Government review could affect laws on injectables and peels

A major review into cosmetic surgery and aesthetic procedures including botox, dermal fillers, laser hair removal, and skin peels, has been officially launched today (August 15) by the Department of Health.

The government review, led by Sir Bruce Keogh, medical director of the NHS, and health secretary Andrew Lansley, promises to scrutinise the cosmetic surgery and non-surgical aesthetics industries, which could potentially change the law on who can perform which treatments. For example, concern has been raised about beauty therapists performing treatments such as peels and laser treatments.
Keogh has recommended stricter rules in key areas including anti-ageing dermal fillers, which he said require only basic safety checks. 
The clean up of the cosmetic surgery industry follows the problems women experienced with PIP breast implants earlier this year. 
Keogh has called together a review committee to help advise him in making recommendations to the Government by next March on how it can better protect people who choose to have surgery or cosmetic procedures. 
The members of this expert panel are:
Andrew Vallance-Owen, former medical director of BUPA
Catherine Kydd, campaigner on PiP implants
Professor Sir Ian Kennedy, emeritus professor of health law, ethics and policy at University College London
Trish Halpin, editor of Marie Claire magazine
Dr Rosemary Leonard, GP and media doctor
Professor Shirley Pearce, clinical psychologist and former vice chancellor of Loughborough University
Simon Withey, plastic surgeon
Vivienne Parry, writer and broadcaster
The call for evidence, will ask people’s views on:
The regulation and safety of products used in cosmetic interventions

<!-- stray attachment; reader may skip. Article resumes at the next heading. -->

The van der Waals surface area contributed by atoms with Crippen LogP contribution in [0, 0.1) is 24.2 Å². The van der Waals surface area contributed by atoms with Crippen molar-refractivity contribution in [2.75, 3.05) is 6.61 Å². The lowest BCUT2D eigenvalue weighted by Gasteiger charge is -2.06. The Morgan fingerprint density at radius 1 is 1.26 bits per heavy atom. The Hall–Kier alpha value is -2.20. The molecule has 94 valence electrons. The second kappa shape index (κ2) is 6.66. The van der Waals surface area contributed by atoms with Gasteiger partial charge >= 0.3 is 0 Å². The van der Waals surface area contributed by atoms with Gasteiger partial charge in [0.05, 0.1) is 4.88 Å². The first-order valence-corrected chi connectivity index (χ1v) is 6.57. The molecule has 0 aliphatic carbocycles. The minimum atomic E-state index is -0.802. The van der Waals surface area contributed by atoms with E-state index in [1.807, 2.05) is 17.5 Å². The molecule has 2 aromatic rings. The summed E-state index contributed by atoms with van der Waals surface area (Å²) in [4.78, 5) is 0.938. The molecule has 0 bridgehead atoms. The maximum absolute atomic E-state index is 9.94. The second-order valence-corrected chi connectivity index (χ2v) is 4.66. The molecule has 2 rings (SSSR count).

How to best ensure that the people who carry out the procedures have the necessary skills and qualifications
How to ensure that organisations have systems in place to look after their patients both during their treatment and afterwards
How to ensure that people considering cosmetic surgery and procedures are given the information, advice and time for reflection to make an informed choice
What improvements are needed in dealing with complaints so they are listened to and acted upon.
Keogh said: “I’m concerned that too many people do not realise how serious cosmetic surgery is…we want to hear views from everyone, particularly people who have experience of the cosmetic surgery industry or of other cosmetic interventions – good and bad – so we can learn what works best."
Nobody representing the nursing or beauty therapy industries has been invited to participate in the expert panel advising the government. However, the findings and any consequent changes in law are likely to affect the scope of practice of both professions.
We want to hear your views. Should beauty therapists get a voice in a review that affects who can do salon-staple treatments such as laser hair removal and peels? Leave your comments below.